Mount Currie, British Columbia

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Mount Currie is a small, mostly First Nations, community in British Columbia, 164 kilometres north-west of Vancouver and 40 kilometres north-west of Whistler along Highway 99. "The Mount Currie settlement and mountain were named after Scottish settler John Currie, who located to Quebec in 1851. After failure as a gold seeker in California and the Cariboo, Currie turned to ranching and finally settled near Pemberton with his Lillooet Indian wife in 1885."[1] The area is traditional territory of the Lil'wat, a subgroup of the St'at'imc people who with the communities of Skatin, Samahquam and Xa'xtsa (Port Douglas) to the south comprise the Lower St'at'imc or Lower Lillooet. The Mount Currie Indian Reserve hosts most of the population of Mount Currie, who are known as the Lil'wat, their name for the spot, but west of the reserve there are non-native farms, industrial sites and tourist resorts, and on the mountain shoulder immediately north of the reserve is Owl Creek, the site of the original Catholic mission school which drew the Lil'wat from their former homebase at Pemberton Meadows so as to be close to their children. Owl Creek today is the name of a modern subdivision of mostly non-natives, though Owl Creek remains on the rail crossing on the CNR just outside the reserve.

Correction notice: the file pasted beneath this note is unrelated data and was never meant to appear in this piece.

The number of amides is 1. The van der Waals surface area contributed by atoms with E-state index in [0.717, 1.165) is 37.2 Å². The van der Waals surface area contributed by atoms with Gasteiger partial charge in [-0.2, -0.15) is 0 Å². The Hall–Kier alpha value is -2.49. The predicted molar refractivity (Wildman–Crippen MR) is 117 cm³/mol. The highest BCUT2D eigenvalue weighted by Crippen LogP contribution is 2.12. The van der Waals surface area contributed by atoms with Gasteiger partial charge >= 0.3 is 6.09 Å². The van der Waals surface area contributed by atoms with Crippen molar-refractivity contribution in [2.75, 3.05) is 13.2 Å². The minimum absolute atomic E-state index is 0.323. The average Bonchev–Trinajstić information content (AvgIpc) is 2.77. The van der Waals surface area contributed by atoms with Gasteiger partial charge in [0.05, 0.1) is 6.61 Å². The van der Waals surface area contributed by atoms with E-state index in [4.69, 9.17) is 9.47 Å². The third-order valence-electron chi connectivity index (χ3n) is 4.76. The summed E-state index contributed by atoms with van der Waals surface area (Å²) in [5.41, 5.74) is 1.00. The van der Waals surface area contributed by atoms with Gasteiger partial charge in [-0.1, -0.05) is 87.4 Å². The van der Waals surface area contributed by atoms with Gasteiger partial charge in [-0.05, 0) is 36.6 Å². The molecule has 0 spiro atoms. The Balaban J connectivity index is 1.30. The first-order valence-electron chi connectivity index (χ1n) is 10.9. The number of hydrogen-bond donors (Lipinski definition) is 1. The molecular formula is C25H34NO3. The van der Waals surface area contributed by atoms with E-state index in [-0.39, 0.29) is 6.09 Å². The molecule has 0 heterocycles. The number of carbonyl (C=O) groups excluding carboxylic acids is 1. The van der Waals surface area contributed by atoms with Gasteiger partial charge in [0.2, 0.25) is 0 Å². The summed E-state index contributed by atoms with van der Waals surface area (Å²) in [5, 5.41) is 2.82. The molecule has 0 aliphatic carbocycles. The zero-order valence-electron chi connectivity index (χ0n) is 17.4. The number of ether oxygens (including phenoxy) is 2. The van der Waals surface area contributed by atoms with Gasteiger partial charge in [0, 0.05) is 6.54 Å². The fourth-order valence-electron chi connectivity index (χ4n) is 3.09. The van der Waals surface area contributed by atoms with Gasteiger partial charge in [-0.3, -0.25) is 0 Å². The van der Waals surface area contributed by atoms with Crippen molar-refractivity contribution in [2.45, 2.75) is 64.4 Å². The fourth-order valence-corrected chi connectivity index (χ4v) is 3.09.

Population[edit]

Mount Currie has a total population of about 2018[citation needed]. It is the main centre of the Mount Currie Indian reserve, with a population of close to 800.[2] Residents not inside the reserve are locally governed by the Sqamish-Lillooet Regional District

Economy and tourism[edit]

Although it is fairly close to Whistler, the community is not much reliant on the tourist industry. Most tourist industry in Mount Currie comes from outdoor activities in the nearby Joffre Lakes Provincial Park, the Birkenhead River or the Skookumchuck Hot Springs.

Mount Currie Reserve[edit]

The Lil'wat Nation operate their own school, gas station and grocery store. Their government is the Mount Currie Indian Band (Lil'Wat First Nation) of the Lillooet Tribal Council.

The Lil'wat people are very active in reviving their language and culture. Language is taught in the school, right from nursery to grade 12. There are resource elders who come into help. The “Clao7alcw” (Raven’s Nest) language nest program is conducted in the Lil’wat dialect."[3]

See also[edit]

References[edit]